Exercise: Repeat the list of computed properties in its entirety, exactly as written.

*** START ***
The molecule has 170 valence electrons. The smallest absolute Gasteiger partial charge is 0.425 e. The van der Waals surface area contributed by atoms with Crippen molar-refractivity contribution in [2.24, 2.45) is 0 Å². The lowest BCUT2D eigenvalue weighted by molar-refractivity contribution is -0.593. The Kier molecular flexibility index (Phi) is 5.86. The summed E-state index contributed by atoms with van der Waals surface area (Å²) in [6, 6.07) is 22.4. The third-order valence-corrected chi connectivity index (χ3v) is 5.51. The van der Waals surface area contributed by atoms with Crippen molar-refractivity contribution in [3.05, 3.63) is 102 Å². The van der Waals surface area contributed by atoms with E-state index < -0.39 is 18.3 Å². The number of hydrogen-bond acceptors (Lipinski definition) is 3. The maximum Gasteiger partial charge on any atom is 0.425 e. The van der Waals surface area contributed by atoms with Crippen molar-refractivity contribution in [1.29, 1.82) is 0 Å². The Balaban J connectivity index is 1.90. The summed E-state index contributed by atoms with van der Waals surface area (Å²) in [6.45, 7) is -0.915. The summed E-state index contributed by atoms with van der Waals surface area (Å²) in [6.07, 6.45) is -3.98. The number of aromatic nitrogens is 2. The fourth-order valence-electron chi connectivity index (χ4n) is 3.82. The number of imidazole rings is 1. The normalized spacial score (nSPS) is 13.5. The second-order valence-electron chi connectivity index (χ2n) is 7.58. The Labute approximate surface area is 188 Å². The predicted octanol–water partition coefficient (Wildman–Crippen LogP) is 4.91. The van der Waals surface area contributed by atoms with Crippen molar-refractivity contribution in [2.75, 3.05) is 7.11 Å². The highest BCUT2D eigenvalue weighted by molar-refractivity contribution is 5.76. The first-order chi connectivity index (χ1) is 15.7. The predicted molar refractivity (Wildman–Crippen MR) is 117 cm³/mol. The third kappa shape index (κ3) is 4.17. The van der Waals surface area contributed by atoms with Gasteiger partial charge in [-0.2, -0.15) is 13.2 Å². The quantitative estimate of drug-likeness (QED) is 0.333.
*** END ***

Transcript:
The molecule has 170 valence electrons. The smallest absolute Gasteiger partial charge is 0.425 e. The van der Waals surface area contributed by atoms with Crippen molar-refractivity contribution in [2.24, 2.45) is 0 Å². The lowest BCUT2D eigenvalue weighted by molar-refractivity contribution is -0.593. The Kier molecular flexibility index (Phi) is 5.86. The summed E-state index contributed by atoms with van der Waals surface area (Å²) in [6, 6.07) is 22.4. The third-order valence-corrected chi connectivity index (χ3v) is 5.51. The van der Waals surface area contributed by atoms with Crippen molar-refractivity contribution in [3.05, 3.63) is 102 Å². The van der Waals surface area contributed by atoms with E-state index < -0.39 is 18.3 Å². The number of hydrogen-bond acceptors (Lipinski definition) is 3. The maximum Gasteiger partial charge on any atom is 0.425 e. The van der Waals surface area contributed by atoms with Crippen molar-refractivity contribution in [1.29, 1.82) is 0 Å². The Balaban J connectivity index is 1.90. The summed E-state index contributed by atoms with van der Waals surface area (Å²) in [6.45, 7) is -0.915. The summed E-state index contributed by atoms with van der Waals surface area (Å²) in [6.07, 6.45) is -3.98. The number of aromatic nitrogens is 2. The fourth-order valence-electron chi connectivity index (χ4n) is 3.82. The number of imidazole rings is 1. The normalized spacial score (nSPS) is 13.5. The second-order valence-electron chi connectivity index (χ2n) is 7.58. The Labute approximate surface area is 188 Å². The predicted octanol–water partition coefficient (Wildman–Crippen LogP) is 4.91. The van der Waals surface area contributed by atoms with Crippen molar-refractivity contribution in [2.75, 3.05) is 7.11 Å². The highest BCUT2D eigenvalue weighted by molar-refractivity contribution is 5.76. The first-order chi connectivity index (χ1) is 15.7. The predicted molar refractivity (Wildman–Crippen MR) is 117 cm³/mol. The third kappa shape index (κ3) is 4.17. The van der Waals surface area contributed by atoms with Gasteiger partial charge in [-0.2, -0.15) is 13.2 Å². The quantitative estimate of drug-likeness (QED) is 0.333.